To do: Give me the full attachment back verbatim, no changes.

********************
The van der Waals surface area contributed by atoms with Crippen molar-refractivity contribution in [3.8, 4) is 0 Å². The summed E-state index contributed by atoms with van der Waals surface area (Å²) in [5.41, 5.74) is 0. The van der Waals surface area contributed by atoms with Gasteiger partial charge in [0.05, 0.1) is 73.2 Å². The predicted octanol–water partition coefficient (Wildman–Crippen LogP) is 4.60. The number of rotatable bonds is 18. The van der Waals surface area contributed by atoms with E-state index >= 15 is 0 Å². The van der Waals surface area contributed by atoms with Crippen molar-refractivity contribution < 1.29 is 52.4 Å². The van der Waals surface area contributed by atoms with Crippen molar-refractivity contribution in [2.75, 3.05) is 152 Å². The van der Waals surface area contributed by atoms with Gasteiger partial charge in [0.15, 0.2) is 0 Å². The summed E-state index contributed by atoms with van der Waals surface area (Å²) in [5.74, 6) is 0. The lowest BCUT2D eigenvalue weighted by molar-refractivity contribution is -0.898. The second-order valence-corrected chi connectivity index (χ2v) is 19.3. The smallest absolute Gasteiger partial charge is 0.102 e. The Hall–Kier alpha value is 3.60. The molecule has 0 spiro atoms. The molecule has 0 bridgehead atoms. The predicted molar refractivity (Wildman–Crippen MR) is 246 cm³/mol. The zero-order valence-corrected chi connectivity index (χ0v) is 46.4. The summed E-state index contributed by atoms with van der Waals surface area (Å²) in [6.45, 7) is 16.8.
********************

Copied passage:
The van der Waals surface area contributed by atoms with Crippen molar-refractivity contribution in [3.8, 4) is 0 Å². The summed E-state index contributed by atoms with van der Waals surface area (Å²) in [5.41, 5.74) is 0. The van der Waals surface area contributed by atoms with Gasteiger partial charge in [0.05, 0.1) is 73.2 Å². The predicted octanol–water partition coefficient (Wildman–Crippen LogP) is 4.60. The number of rotatable bonds is 18. The van der Waals surface area contributed by atoms with E-state index >= 15 is 0 Å². The van der Waals surface area contributed by atoms with Crippen molar-refractivity contribution < 1.29 is 52.4 Å². The van der Waals surface area contributed by atoms with Crippen molar-refractivity contribution in [2.75, 3.05) is 152 Å². The van der Waals surface area contributed by atoms with Gasteiger partial charge in [0.15, 0.2) is 0 Å². The summed E-state index contributed by atoms with van der Waals surface area (Å²) in [5.74, 6) is 0. The lowest BCUT2D eigenvalue weighted by molar-refractivity contribution is -0.898. The second-order valence-corrected chi connectivity index (χ2v) is 19.3. The smallest absolute Gasteiger partial charge is 0.102 e. The Hall–Kier alpha value is 3.60. The molecule has 0 spiro atoms. The molecule has 0 bridgehead atoms. The predicted molar refractivity (Wildman–Crippen MR) is 246 cm³/mol. The zero-order valence-corrected chi connectivity index (χ0v) is 46.4. The summed E-state index contributed by atoms with van der Waals surface area (Å²) in [6.45, 7) is 16.8.